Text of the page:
Observing the piles of schoolwork on the table with a bemused smile, she gestured to the books and said, "I am sorry to disturb your studies. Were my time not limited, I would not intrude for the world, but I confess myself pleased to see your industry. It does not escape me that your friends interrupted you just before I did. To engage in what pursuits I shall not deign to speculate."

Toad felt the heat rising in his cheeks. At eighty, Aunt Eleanor had an old woman's tendency to truth-telling, which made her one of his favourites among Sally's relations, but could be deuced uncomfortable.

"It is always good to see you, of course, Aunt Eleanor, but I am confused. How long have you been in Paris? Have we an appointment I have forgotten?"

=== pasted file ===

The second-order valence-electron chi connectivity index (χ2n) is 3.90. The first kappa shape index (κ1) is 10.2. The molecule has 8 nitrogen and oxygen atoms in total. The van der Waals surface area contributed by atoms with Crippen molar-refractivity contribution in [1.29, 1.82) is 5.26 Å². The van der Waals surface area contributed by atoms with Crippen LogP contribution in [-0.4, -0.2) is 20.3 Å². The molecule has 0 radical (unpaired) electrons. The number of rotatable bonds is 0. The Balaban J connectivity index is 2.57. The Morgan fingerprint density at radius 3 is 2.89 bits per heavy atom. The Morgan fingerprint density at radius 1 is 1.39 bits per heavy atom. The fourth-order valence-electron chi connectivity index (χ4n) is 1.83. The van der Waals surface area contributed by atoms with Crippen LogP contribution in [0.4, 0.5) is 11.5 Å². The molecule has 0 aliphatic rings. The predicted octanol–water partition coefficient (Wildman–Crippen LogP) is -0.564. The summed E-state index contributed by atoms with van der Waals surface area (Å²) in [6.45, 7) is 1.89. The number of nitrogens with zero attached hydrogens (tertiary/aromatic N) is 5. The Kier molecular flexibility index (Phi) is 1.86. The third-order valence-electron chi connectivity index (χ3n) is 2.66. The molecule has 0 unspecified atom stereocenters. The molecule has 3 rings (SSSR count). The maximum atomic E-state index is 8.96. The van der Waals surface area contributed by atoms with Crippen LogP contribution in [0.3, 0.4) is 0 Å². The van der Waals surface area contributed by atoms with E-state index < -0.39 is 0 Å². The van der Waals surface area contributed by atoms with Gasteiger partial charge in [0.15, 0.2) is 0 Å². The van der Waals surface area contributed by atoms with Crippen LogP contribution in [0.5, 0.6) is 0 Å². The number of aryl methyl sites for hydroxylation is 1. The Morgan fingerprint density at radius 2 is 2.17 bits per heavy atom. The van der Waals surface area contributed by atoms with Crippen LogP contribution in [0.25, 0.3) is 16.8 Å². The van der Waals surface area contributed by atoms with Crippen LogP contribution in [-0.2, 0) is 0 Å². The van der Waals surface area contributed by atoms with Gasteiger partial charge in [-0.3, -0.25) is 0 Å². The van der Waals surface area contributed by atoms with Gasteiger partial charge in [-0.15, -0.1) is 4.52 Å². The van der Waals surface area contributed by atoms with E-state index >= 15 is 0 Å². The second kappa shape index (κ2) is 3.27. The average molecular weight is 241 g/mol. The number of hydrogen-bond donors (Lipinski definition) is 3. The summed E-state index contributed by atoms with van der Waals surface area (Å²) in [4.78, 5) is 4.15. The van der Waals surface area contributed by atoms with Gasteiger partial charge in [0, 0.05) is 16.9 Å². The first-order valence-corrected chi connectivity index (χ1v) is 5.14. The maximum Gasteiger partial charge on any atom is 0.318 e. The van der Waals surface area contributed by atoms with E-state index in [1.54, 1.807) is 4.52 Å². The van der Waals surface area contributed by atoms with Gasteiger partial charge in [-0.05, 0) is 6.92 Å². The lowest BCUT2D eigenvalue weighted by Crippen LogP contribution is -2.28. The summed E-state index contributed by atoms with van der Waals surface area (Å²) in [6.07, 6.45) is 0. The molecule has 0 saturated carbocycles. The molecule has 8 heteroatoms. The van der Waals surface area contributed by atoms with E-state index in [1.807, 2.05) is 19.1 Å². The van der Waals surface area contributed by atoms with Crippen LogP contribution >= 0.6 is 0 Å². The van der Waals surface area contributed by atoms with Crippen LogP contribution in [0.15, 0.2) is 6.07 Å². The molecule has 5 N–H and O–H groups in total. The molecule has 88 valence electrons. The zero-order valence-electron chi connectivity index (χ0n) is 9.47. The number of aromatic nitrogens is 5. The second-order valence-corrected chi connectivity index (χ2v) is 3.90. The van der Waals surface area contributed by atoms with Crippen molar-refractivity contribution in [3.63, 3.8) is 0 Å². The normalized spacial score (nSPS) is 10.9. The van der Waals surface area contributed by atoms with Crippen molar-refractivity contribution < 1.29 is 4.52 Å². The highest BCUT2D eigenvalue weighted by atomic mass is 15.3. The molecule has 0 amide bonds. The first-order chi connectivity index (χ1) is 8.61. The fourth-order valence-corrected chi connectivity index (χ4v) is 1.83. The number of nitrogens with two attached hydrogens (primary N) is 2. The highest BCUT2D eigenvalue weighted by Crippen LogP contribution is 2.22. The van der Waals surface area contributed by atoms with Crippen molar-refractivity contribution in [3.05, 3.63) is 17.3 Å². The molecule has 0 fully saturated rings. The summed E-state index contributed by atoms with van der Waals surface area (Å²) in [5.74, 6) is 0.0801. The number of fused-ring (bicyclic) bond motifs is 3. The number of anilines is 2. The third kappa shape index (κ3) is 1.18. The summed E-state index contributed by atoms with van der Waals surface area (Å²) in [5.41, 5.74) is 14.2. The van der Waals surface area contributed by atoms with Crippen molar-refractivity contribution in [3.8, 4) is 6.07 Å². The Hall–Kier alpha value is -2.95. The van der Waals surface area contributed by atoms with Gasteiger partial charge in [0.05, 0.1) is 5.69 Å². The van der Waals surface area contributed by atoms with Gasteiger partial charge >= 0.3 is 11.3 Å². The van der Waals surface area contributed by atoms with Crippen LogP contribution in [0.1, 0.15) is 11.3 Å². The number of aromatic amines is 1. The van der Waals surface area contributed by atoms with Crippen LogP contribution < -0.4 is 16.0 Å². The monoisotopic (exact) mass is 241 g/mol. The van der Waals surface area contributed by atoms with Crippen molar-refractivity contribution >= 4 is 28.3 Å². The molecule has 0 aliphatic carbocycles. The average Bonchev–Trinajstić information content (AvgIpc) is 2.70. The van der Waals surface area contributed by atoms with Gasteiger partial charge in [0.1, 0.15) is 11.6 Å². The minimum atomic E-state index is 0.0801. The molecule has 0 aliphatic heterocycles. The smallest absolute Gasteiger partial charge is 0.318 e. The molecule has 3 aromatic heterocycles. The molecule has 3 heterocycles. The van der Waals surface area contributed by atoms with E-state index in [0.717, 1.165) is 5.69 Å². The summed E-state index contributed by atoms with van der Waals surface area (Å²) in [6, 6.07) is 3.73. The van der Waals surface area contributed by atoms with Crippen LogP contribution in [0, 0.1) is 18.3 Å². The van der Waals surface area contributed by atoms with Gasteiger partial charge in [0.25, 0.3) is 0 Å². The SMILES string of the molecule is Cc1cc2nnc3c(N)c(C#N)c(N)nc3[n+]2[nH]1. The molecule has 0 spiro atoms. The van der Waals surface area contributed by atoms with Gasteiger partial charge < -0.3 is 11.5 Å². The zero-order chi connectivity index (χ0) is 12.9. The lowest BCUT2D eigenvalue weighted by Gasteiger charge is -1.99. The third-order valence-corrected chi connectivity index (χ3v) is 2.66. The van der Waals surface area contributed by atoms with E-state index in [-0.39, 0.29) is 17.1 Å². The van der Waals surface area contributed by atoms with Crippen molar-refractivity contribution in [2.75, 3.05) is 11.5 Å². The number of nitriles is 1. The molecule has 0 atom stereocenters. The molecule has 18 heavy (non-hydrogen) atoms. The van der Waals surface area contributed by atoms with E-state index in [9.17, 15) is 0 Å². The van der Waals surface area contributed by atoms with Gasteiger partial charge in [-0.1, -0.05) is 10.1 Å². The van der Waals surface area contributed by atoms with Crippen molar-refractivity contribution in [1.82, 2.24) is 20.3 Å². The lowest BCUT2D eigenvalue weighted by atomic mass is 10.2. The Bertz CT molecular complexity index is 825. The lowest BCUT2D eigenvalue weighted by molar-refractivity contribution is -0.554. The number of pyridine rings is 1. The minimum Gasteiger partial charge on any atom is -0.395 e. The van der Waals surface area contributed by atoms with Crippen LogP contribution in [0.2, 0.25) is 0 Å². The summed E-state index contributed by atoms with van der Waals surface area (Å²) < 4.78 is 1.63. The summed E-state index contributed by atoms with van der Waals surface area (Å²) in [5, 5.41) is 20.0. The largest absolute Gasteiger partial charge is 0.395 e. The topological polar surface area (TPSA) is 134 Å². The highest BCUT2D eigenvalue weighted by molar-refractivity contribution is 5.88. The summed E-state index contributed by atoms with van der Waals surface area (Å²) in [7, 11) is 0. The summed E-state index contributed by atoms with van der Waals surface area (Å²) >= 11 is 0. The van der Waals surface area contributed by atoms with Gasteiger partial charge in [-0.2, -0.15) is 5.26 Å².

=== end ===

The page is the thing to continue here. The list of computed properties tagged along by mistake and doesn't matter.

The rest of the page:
"My, my, Abersham. Demanding an appointment of a duchess four times your age? Winshire and I realized we had similar problems to be addressed in France and popped over for a few days." Eleanor took a sip of her tea. "As for my problem, I am dissatisfied with the information I have gathered about the liberties you took with my granddaughter."

He stared at her with his mouth flapping, unsure what to say. "Haverford told you?" He flushed and stood to pace before the fire, running his hand through his hair in a gesture he shared with his father. "You? I cannot believe he would..." He stopped and stared at her in horror. "It hasn't become generally known, has it? She's not been ruined?"